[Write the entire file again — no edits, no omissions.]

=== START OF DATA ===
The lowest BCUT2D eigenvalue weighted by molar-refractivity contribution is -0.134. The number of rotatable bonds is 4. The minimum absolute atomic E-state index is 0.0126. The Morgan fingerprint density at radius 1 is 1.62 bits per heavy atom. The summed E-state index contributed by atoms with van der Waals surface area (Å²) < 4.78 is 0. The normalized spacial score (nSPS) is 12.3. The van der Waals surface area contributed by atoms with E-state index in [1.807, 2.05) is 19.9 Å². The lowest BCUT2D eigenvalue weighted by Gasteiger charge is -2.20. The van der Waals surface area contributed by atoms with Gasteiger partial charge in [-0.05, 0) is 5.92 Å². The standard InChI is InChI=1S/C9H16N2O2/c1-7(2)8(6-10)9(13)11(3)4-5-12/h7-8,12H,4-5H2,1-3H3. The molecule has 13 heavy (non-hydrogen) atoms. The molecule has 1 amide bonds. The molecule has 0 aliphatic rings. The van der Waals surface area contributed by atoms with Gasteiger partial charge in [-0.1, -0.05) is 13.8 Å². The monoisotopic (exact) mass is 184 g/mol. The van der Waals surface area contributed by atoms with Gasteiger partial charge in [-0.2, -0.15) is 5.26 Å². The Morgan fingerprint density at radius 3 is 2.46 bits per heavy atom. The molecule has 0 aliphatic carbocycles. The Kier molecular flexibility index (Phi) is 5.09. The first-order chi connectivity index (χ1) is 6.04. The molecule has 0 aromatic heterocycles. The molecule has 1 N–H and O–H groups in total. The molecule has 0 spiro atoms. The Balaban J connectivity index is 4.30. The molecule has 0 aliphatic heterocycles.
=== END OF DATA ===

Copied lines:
The lowest BCUT2D eigenvalue weighted by molar-refractivity contribution is -0.134. The number of rotatable bonds is 4. The minimum absolute atomic E-state index is 0.0126. The Morgan fingerprint density at radius 1 is 1.62 bits per heavy atom. The summed E-state index contributed by atoms with van der Waals surface area (Å²) < 4.78 is 0. The normalized spacial score (nSPS) is 12.3. The van der Waals surface area contributed by atoms with E-state index in [1.807, 2.05) is 19.9 Å². The lowest BCUT2D eigenvalue weighted by Gasteiger charge is -2.20. The van der Waals surface area contributed by atoms with Gasteiger partial charge in [-0.05, 0) is 5.92 Å². The standard InChI is InChI=1S/C9H16N2O2/c1-7(2)8(6-10)9(13)11(3)4-5-12/h7-8,12H,4-5H2,1-3H3. The molecule has 13 heavy (non-hydrogen) atoms. The molecule has 1 amide bonds. The molecule has 0 aliphatic rings. The van der Waals surface area contributed by atoms with Gasteiger partial charge in [-0.1, -0.05) is 13.8 Å². The monoisotopic (exact) mass is 184 g/mol. The van der Waals surface area contributed by atoms with Gasteiger partial charge in [-0.2, -0.15) is 5.26 Å². The Morgan fingerprint density at radius 3 is 2.46 bits per heavy atom. The molecule has 0 aliphatic carbocycles. The Kier molecular flexibility index (Phi) is 5.09. The first-order chi connectivity index (χ1) is 6.04. The molecule has 0 aromatic heterocycles. The molecule has 1 N–H and O–H groups in total. The molecule has 0 spiro atoms. The Balaban J connectivity index is 4.30. The molecule has 0 aliphatic heterocycles.